Tuesday, March 28, 2006

Biometrics: Payments at Your Fingertips

Fingerscans will replace credit cards

That is, if companies like Pay By Touch have anything to say about it.

Pay By Touch, a closely held San Francisco outfit, specializes in biometrics, or the technology of identifying people by unique biologic traits -- not just fingerprints, but also irises, palms, and voices. And increasingly, those traits are being used in place of keys, credit cards, and even computer passwords.

Founded in 2002, Pay By Touch has signed up more than 2 million people willing to have their fingerprints used as a surrogate for checks and credit cards at more than 2,000 stores, including several large grocery chains. When making a purchase, a customer presses his pointer finger to a pad and then keys in an identifying number as an added security measure before his purchase is deducted from a checking account or added to a credit-card bill.

On Mar. 21, Pay By Touch said its device would be installed in all of Albertson's (
ABS) Jewel-Osco stores, a chain of more than 200 outlets that combine supermarkets and pharmacies.

KEEP OUT. It's not just stores that are using biometrics. Elementary schools have installed iris scanners to keep out intruders. Companies increasingly use fingerprint scanners to authenticate computer users. And fingerprint readers have also been installed on locks for house and office doors.

Many consider Pay By Touch to be among the companies most effectively harnessing the rising demand for biometrics. Pay By Touch charges a set fee for each positively identified fingerprint that can run in the neighborhood of 15 cents for a big retailer, according to Pay By Touch President and Chief Operating Officer John Morris.

What's in it for the store? Using fingerprint scanners can accelerate purchase times by minimizing the checkout lane "fumble factor." Because a customer's Pay By Touch account can be linked to several payment devices, retailers can also save money by encouraging people to use accounts that incur lower fees, such as a checking account accessed by debit card. One east coast retailer projects savings of $3.2 million dollars on Interchange Fees thanks to their implementaion of PBT.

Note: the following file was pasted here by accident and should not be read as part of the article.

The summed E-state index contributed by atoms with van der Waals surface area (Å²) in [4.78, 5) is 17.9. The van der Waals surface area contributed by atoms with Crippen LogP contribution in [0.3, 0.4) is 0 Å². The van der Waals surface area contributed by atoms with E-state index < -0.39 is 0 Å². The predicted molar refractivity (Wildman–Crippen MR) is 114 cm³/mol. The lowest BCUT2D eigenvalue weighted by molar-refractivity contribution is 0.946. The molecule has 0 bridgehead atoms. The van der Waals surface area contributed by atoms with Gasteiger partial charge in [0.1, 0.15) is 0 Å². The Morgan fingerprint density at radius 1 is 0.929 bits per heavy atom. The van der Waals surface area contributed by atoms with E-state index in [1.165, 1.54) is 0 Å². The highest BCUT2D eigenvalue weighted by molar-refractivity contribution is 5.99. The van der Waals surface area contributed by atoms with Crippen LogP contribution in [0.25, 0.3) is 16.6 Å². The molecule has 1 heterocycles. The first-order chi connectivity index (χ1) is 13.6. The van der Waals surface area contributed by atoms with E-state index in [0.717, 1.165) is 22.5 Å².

A recent report by Bernstein Research noted that systems like Pay By Touch could increase pressure on credit-card companies to reduce their charges to retailers so they don't lose market share.

BARGAIN ALERT. Supermarket owners overall say they're pleased with Pay By Touch results. "We'd like to encourage anybody who has a checking account to enroll in Pay By Touch," says Trisha Belisle, manager of retail technology at Cub Foods, a Midwest supermarket chain owned by Supervalu (
SVU). She declined to comment on whether it saves the stores money, however.

Pay By Touch is also experimenting with using the system to customize bargains to individual shoppers based on their past purchases, a trick the Sunday newspaper circular could never manage. Advocates say biometrics is a better safeguard against identity theft than current methods. It's easier, after all, to obtain a credit-card number than a fingerprint or voice pattern.

Pay By Touch hopes to ride the wave as far as it can. In January it acquired rival
BioPay for $82 million and recently closed on $60 million in capital from hedge funds and private investors. This came about three months after the company announced raising an additional $130 million. Morris declined to discuss sales or any plans the company might have to go public. But Pay By Touch expects to double sales this year from 2005, in part due to acquisitions.

ONLINE AMBITIONS. Morris says the company hopes to expand its services to include health insurance information. It also has an
initiative that would let customers use fingerprints to make online purchases using the sensors available on some laptops. It plans to announce a participating online store later this year (see BW Online,
"Promising Pitches at Demo 2006").

"I believe it's going to ramp up," Frost & Sullivan analyst Sapna Capoor says of biometrics. "It's only a question of time before the Wal-Marts (
WMT) of this world take it on." She expects more mega-retailers to adopt the technology within 18 months.